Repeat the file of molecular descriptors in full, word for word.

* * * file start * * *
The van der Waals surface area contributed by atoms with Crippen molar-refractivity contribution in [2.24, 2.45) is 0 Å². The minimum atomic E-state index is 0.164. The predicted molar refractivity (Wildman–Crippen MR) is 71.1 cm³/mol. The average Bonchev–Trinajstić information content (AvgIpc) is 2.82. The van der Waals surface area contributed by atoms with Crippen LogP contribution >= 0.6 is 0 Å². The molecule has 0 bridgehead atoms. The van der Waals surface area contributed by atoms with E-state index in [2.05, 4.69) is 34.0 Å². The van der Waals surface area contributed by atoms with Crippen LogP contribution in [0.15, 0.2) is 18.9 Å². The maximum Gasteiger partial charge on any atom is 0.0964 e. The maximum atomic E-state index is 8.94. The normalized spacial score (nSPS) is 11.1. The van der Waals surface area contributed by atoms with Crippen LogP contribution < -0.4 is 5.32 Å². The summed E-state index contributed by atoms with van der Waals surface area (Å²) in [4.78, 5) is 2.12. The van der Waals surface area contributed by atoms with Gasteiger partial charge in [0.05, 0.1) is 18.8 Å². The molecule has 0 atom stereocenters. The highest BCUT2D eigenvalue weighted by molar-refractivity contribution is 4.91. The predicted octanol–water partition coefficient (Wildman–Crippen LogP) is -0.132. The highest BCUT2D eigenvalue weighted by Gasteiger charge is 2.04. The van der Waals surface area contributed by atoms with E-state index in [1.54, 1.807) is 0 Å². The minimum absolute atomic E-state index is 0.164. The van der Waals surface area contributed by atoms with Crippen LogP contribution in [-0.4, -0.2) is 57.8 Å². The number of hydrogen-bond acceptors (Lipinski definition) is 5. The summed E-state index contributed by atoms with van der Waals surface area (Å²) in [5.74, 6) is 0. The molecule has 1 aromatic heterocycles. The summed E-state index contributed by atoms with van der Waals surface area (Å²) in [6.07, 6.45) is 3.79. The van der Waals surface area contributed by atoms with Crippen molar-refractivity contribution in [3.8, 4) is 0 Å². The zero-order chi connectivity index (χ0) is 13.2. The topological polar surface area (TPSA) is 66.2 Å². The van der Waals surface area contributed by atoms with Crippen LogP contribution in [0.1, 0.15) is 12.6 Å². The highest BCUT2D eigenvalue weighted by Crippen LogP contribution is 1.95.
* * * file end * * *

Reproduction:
The van der Waals surface area contributed by atoms with Crippen molar-refractivity contribution in [2.24, 2.45) is 0 Å². The minimum atomic E-state index is 0.164. The predicted molar refractivity (Wildman–Crippen MR) is 71.1 cm³/mol. The average Bonchev–Trinajstić information content (AvgIpc) is 2.82. The van der Waals surface area contributed by atoms with Crippen LogP contribution >= 0.6 is 0 Å². The molecule has 0 bridgehead atoms. The van der Waals surface area contributed by atoms with E-state index in [2.05, 4.69) is 34.0 Å². The van der Waals surface area contributed by atoms with Crippen LogP contribution in [0.15, 0.2) is 18.9 Å². The maximum Gasteiger partial charge on any atom is 0.0964 e. The maximum atomic E-state index is 8.94. The normalized spacial score (nSPS) is 11.1. The van der Waals surface area contributed by atoms with Crippen LogP contribution < -0.4 is 5.32 Å². The summed E-state index contributed by atoms with van der Waals surface area (Å²) in [4.78, 5) is 2.12. The van der Waals surface area contributed by atoms with Gasteiger partial charge in [0.05, 0.1) is 18.8 Å². The molecule has 0 atom stereocenters. The highest BCUT2D eigenvalue weighted by molar-refractivity contribution is 4.91. The predicted octanol–water partition coefficient (Wildman–Crippen LogP) is -0.132. The highest BCUT2D eigenvalue weighted by Gasteiger charge is 2.04. The van der Waals surface area contributed by atoms with E-state index in [1.54, 1.807) is 0 Å². The minimum absolute atomic E-state index is 0.164. The van der Waals surface area contributed by atoms with Crippen LogP contribution in [-0.4, -0.2) is 57.8 Å². The number of hydrogen-bond acceptors (Lipinski definition) is 5. The summed E-state index contributed by atoms with van der Waals surface area (Å²) in [5.74, 6) is 0. The molecule has 1 aromatic heterocycles. The summed E-state index contributed by atoms with van der Waals surface area (Å²) in [6.07, 6.45) is 3.79. The van der Waals surface area contributed by atoms with Crippen molar-refractivity contribution in [3.8, 4) is 0 Å². The zero-order chi connectivity index (χ0) is 13.2. The topological polar surface area (TPSA) is 66.2 Å². The van der Waals surface area contributed by atoms with Crippen LogP contribution in [0.1, 0.15) is 12.6 Å². The highest BCUT2D eigenvalue weighted by Crippen LogP contribution is 1.95.